"This includes obtaining information on scenarios such as dock access if the property is located on the waterfront. We also recommend that brokers check for foreshore leases. Also, brokers should confirm whether there are any boats used or kept on the property as this could result in increased liability exposure," Taylor said.
Charman agreed and said there should be a clear understanding of the intended use of the property.
"If going to be rented, that must be disclosed and insured accordingly. Find out how often with the premises be visited. This will help to select the best possible coverage for the client’s needs," she said.
She explained that the intention to rent out the property should be disclosed by the clients as this could disqualify them from obtaining coverage under their homeowner's insurance.
Frappier also enumerated other details that should be discussed, including any heating installed in the property, plumbing, fire protection, risk location – all of these could increase the premium, depending on the risk.
Are there ways to help make premiums more affordable?
To lower the premiums for seasonal homes, Taylor said homeowners should consider installing a permanent heating source such as a gas or an electric furnace -- using these instead of stand-alone wood heating drastically reduces costs.
It is also as important to provide details where discounts can be applied.
"This includes information including the insureds’ date of birth, whether they are claims-free, if there is a security system installed or sprinkler system, etc. Security systems and perimeter fencing will not only protect your property but allow for additional discounts," Taylor said.
Another way to lower the cost is hiring someone to look after the premises regularly. Charman said that while little things, such as having snow cleared, would not necessarily result in any discounts, they would still help in preventing losses, making insurance more affordable in the long run.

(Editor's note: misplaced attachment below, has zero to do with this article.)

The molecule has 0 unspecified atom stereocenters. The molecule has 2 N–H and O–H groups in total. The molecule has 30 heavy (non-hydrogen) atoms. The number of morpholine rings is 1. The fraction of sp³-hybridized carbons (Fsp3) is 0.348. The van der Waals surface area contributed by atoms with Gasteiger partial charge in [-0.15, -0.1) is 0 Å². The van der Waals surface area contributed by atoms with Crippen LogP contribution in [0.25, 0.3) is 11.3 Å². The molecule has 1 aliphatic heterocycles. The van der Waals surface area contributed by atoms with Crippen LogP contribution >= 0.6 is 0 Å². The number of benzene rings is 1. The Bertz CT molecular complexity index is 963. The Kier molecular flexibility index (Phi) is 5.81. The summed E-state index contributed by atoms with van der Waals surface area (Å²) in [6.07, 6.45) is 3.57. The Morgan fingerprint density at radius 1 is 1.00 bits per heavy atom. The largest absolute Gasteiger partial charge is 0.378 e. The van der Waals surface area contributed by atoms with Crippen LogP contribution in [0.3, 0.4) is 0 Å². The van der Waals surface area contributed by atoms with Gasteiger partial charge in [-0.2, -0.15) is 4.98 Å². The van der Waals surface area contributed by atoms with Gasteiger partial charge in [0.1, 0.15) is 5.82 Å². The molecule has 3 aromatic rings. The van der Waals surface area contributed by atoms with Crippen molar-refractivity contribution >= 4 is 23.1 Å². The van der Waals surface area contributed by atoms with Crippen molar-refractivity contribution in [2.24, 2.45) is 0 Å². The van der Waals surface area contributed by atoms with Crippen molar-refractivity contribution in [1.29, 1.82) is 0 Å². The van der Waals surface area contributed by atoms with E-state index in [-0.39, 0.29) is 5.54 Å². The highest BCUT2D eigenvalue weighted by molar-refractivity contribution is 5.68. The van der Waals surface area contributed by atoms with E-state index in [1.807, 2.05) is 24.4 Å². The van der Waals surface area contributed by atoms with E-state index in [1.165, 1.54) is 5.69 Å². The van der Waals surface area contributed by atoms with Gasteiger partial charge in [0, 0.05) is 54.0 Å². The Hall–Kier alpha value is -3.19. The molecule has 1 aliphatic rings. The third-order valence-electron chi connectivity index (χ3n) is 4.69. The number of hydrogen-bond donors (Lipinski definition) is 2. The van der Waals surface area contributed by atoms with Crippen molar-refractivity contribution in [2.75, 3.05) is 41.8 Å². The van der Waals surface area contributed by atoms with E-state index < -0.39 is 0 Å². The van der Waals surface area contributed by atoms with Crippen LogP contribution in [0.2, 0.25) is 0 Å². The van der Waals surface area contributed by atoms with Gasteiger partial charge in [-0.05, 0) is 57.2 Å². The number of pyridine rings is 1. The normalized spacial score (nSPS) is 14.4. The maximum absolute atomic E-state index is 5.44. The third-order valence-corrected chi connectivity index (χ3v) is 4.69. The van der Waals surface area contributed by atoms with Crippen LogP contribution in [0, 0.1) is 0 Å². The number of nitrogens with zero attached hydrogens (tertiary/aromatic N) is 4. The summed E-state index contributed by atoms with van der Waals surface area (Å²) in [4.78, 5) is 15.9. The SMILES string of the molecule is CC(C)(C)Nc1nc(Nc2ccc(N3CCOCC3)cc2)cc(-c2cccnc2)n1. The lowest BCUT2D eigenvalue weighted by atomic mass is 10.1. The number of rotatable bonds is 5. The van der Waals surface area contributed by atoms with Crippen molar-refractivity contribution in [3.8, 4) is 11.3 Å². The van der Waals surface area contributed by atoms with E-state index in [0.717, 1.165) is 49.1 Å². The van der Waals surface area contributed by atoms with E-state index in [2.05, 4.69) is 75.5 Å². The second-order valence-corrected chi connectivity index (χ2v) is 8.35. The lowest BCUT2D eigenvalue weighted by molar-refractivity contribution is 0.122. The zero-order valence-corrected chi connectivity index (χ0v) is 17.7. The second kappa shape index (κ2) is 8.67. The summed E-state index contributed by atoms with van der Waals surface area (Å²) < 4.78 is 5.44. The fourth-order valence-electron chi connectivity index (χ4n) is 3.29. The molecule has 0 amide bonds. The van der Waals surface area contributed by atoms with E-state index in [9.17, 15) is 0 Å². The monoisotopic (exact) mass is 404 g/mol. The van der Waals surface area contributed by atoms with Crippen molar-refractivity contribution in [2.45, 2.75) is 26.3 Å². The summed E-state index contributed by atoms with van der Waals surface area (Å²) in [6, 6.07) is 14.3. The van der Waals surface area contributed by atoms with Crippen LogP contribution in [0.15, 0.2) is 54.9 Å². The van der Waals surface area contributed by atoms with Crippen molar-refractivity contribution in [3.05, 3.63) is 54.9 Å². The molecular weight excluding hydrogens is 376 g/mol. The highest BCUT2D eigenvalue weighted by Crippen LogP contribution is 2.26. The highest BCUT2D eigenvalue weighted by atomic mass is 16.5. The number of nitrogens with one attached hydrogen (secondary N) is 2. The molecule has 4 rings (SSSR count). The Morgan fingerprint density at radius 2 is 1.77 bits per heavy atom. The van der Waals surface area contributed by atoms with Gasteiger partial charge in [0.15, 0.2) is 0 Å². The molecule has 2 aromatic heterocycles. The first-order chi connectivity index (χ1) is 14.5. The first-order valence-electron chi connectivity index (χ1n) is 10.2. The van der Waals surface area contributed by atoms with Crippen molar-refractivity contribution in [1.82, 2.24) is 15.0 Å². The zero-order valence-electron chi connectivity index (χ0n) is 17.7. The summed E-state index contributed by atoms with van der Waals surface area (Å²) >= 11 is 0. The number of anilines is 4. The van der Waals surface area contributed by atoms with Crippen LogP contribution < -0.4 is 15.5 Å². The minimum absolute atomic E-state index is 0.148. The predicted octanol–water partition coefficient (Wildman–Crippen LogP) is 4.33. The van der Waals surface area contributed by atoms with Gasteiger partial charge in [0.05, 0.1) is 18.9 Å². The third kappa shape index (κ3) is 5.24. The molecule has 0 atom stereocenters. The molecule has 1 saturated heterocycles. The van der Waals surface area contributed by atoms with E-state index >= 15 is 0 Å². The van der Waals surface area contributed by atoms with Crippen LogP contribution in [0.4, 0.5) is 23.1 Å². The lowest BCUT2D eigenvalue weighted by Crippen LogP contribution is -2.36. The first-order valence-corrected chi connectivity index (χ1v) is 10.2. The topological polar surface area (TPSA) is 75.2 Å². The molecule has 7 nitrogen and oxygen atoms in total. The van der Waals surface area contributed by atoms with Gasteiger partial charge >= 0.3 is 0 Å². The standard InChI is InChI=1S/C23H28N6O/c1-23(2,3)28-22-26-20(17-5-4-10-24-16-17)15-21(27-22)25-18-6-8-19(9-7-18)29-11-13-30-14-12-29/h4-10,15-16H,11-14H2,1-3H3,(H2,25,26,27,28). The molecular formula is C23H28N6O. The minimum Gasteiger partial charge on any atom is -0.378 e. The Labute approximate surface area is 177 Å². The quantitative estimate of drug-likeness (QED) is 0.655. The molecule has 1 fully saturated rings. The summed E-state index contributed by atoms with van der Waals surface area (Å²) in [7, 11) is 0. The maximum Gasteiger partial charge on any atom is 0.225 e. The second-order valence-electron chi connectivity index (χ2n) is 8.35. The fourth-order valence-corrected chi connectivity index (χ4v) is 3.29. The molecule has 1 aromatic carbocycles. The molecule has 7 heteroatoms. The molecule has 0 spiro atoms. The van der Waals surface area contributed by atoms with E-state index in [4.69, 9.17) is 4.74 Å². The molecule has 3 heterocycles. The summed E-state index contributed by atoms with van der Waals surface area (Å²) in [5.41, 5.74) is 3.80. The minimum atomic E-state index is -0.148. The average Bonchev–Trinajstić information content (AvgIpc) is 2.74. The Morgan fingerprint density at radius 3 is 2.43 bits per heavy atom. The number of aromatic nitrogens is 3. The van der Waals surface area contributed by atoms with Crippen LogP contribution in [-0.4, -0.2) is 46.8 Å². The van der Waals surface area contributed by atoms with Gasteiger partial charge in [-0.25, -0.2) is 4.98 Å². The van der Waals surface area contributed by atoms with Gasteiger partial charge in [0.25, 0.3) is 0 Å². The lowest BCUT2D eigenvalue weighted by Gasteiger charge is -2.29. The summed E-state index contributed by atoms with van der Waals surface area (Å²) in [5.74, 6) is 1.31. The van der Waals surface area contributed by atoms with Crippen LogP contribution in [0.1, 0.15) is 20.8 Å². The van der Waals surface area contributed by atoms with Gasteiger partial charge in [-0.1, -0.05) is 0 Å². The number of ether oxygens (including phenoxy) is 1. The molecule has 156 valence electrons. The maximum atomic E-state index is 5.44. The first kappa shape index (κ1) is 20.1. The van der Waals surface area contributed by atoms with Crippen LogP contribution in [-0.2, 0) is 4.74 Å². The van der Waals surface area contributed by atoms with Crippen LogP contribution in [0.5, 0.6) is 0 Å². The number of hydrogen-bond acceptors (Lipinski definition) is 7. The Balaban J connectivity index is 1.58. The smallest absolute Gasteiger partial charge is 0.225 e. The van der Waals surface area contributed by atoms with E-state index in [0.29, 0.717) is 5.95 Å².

What are the necessary add-ons brokers can introduce?
As indicated earlier, typical coverage for seasonal homes is limited to named peril and fire risks. However, Taylor said homeowners can look into add-on coverage that can cover risks of earthquakes and other personal items inside the house. Brokers can also discuss coverage for watercraft and outbuildings.
What are some considerations if the property is planned to be rented out?
There are things to be assessed when the homeowner plans to rent out the property and by which manner. Taylor said it is vital for the insured to understand that vandalism and malicious damage by the tenants would not be covered by the seasonal home insurance policy.
There is also a requirement for homeowners to detail how tenants are screened to ensure the continued eligibility for coverage.
"To ensure that the appropriate coverage is maintained for your client, it is important to find out how much rental income is generated as coverage for this can be added to their policy," Taylor explained.
Additionally, if there are any additional packages – think tours, boat rentals, or other similar services on offer – available when the seasonal property is being used as a rental, a Commercial General Liability policy may be required.
For Frappier, brokers with clients looking for a policy for their seasonal home should be able to fully understand the situation and the goal of their clients.
"There must be an understanding from the client and broker as to what seasonal really means to them and not confusing [that] with the possibility of being a secondary seasonal or secondary homeowner, which differs in the sense of occupancy," she said.